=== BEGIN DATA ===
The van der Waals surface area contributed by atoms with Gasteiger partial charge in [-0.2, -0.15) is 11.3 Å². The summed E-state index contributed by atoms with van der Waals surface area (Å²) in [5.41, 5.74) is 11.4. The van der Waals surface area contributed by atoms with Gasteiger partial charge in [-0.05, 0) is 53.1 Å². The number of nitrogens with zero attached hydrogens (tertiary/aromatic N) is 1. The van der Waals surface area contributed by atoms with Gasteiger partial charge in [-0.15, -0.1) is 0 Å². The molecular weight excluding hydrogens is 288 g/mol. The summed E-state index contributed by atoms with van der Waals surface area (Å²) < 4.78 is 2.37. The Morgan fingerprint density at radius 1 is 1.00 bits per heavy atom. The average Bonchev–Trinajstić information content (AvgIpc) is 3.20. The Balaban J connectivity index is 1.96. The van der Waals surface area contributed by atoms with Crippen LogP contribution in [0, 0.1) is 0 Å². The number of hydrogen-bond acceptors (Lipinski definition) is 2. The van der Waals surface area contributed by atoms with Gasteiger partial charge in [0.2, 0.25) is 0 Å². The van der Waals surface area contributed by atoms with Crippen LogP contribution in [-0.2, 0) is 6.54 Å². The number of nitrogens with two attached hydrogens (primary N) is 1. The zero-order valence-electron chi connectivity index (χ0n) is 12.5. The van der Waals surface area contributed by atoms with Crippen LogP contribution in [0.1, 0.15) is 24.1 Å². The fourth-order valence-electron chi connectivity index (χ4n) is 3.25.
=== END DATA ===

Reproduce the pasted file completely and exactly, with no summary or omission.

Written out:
The van der Waals surface area contributed by atoms with Gasteiger partial charge in [-0.2, -0.15) is 11.3 Å². The summed E-state index contributed by atoms with van der Waals surface area (Å²) in [5.41, 5.74) is 11.4. The van der Waals surface area contributed by atoms with Gasteiger partial charge in [-0.05, 0) is 53.1 Å². The number of nitrogens with zero attached hydrogens (tertiary/aromatic N) is 1. The van der Waals surface area contributed by atoms with Gasteiger partial charge in [-0.15, -0.1) is 0 Å². The molecular weight excluding hydrogens is 288 g/mol. The summed E-state index contributed by atoms with van der Waals surface area (Å²) < 4.78 is 2.37. The Morgan fingerprint density at radius 1 is 1.00 bits per heavy atom. The average Bonchev–Trinajstić information content (AvgIpc) is 3.20. The Balaban J connectivity index is 1.96. The van der Waals surface area contributed by atoms with Crippen LogP contribution in [0, 0.1) is 0 Å². The number of hydrogen-bond acceptors (Lipinski definition) is 2. The van der Waals surface area contributed by atoms with Gasteiger partial charge in [0.2, 0.25) is 0 Å². The van der Waals surface area contributed by atoms with Crippen LogP contribution in [-0.2, 0) is 6.54 Å². The number of nitrogens with two attached hydrogens (primary N) is 1. The zero-order valence-electron chi connectivity index (χ0n) is 12.5. The van der Waals surface area contributed by atoms with Crippen LogP contribution in [0.1, 0.15) is 24.1 Å². The fourth-order valence-electron chi connectivity index (χ4n) is 3.25.